Any animal that spends a significant portion of its active life on land must have a means to extract oxygen from the air. Soft gills that work fine in water are not very useful in the air because they collapse under their own weight. Many semi-terrestrial intertidal marine snails, for example, the littorinids (here and here), have lungs. Their evolution has satisfied one requirement of being terrestrial.
The largest group of land snails, the Pulmonata, or the pulmonates, receive their name from the Latin pulmo (lung).
"The primary requirement for a body appendage or evagination to be identified as a gill or ctenidium is the high vascularization of the respiratory surface. The same is true for the lung….In Pulmonata the 'lung' is in fact a bag-like cavity with blood vessels disposed as a network in the roof."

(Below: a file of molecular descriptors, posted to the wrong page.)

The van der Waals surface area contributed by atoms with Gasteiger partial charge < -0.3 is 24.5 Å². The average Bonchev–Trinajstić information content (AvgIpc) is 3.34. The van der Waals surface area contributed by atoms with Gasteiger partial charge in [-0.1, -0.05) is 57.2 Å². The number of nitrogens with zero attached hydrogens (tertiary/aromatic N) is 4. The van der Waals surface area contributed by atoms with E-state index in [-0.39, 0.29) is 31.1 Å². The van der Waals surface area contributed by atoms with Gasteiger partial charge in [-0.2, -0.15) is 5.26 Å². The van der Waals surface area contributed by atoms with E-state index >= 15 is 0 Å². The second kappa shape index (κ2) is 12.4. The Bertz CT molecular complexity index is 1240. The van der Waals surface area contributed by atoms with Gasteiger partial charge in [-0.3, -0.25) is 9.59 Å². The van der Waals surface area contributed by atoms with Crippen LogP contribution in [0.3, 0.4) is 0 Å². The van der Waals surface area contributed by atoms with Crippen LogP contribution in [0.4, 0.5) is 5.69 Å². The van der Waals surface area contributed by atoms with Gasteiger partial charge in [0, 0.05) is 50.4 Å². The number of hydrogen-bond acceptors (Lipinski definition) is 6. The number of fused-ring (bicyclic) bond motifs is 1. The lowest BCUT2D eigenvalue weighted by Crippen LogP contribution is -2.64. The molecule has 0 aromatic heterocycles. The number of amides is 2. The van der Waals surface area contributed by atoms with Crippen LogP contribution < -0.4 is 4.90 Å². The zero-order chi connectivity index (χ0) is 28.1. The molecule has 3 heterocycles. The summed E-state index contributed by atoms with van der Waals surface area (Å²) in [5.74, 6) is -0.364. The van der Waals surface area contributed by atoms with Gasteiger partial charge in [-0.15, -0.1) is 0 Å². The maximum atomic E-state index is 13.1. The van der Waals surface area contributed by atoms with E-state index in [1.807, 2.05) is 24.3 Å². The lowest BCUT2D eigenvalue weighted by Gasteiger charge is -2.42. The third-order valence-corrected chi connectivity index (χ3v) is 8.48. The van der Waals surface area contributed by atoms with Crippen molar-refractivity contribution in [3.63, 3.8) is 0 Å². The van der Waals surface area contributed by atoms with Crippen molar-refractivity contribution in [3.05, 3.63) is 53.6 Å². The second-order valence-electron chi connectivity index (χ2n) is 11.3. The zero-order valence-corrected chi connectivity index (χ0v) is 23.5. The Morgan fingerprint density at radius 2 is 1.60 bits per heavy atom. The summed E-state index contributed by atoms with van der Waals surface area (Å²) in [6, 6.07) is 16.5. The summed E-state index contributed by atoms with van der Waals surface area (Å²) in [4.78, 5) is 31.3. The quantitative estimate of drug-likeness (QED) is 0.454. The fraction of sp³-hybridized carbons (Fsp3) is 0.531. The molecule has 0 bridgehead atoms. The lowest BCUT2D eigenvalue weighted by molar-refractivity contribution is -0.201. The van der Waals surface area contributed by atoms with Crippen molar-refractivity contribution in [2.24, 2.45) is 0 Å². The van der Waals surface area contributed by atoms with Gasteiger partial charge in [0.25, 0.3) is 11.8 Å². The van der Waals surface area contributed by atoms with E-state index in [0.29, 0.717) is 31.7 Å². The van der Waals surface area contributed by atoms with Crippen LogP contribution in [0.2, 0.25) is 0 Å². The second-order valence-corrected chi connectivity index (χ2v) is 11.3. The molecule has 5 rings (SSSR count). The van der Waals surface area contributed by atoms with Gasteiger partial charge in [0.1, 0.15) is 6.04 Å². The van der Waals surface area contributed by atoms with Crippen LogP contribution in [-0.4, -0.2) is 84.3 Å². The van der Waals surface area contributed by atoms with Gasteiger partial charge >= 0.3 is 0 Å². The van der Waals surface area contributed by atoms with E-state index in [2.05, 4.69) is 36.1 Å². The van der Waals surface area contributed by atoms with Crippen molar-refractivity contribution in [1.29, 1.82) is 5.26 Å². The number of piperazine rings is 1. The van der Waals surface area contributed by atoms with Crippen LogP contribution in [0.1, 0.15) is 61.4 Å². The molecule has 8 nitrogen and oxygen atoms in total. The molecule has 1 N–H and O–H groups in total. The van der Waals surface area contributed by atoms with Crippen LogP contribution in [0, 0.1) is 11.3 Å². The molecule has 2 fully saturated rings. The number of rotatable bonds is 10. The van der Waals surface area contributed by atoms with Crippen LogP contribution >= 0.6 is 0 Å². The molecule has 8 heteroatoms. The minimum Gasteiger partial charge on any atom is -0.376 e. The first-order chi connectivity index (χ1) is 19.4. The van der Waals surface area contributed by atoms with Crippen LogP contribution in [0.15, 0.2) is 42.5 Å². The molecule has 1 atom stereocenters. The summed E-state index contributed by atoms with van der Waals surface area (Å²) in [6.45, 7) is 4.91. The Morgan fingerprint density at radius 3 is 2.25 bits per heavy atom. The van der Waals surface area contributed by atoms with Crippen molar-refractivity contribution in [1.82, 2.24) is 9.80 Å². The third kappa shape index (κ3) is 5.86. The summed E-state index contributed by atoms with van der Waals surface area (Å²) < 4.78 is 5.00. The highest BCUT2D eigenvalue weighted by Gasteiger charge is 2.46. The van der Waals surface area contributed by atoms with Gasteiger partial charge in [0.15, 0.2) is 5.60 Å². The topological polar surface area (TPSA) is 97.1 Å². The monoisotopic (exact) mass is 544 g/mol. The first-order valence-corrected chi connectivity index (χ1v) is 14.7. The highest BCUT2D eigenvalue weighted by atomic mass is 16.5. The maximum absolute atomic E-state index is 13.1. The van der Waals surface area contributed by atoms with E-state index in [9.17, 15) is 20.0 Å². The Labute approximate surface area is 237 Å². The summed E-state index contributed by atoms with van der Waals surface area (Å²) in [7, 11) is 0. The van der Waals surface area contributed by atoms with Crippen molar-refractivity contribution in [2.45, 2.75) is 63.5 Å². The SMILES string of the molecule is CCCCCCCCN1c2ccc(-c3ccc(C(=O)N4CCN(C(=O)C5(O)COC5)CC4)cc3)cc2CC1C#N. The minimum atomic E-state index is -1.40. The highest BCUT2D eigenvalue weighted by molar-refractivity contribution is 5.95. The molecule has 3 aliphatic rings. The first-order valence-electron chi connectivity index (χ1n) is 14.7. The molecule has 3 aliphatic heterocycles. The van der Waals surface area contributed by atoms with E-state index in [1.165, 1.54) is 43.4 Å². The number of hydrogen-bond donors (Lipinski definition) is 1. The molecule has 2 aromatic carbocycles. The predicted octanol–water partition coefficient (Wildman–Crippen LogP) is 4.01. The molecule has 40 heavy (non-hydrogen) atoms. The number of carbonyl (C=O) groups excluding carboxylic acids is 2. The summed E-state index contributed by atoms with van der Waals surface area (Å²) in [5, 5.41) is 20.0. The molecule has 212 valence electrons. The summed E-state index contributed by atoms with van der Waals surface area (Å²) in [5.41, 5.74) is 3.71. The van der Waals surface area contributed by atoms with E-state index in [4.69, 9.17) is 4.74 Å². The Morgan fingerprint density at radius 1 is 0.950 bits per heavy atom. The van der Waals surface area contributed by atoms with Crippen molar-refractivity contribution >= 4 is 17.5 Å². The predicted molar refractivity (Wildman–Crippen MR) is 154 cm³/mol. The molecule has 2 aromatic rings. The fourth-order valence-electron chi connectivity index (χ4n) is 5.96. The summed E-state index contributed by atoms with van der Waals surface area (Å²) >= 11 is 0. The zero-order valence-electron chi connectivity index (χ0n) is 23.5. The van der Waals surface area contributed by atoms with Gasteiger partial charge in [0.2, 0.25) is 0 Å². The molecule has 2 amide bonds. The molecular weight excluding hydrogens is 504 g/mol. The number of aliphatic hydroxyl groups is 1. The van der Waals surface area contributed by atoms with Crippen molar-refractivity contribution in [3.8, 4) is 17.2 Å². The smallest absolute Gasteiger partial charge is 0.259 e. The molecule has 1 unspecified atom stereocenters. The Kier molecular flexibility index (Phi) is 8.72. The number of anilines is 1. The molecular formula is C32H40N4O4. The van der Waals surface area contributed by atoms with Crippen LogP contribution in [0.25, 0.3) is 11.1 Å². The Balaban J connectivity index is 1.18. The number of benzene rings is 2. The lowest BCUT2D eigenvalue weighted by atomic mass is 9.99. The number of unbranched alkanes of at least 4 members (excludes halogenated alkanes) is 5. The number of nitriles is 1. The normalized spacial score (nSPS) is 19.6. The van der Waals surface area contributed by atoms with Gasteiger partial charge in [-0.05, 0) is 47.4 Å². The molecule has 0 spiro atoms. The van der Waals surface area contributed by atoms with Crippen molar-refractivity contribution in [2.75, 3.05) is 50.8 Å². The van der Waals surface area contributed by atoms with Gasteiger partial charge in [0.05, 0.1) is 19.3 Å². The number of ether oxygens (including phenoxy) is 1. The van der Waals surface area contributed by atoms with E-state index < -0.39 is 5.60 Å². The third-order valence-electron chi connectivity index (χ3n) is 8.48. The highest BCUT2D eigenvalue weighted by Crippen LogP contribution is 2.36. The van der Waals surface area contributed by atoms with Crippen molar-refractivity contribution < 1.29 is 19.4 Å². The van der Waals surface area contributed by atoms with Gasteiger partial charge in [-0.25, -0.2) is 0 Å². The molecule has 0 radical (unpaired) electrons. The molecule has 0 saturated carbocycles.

Ghiretti & Ghiretti-Magaldi, 1975
In the back-lighted picture above, the highly vascularized lung of the terrestrial pulmonate snail Novisuccinea ovalis stands out. The snail’s lung, located at the top of its mantle cavity, takes up almost all of its body whorl. The large surface area of the lung is essential for efficient gas exchange. The pulmonate lung opens to the outside thru a single hole, the pneumostome.
Ghiretti & Ghiretti-Magaldi. 1975. Respiration in Pulmonates, Fretter & Peake, eds. Vol. 1.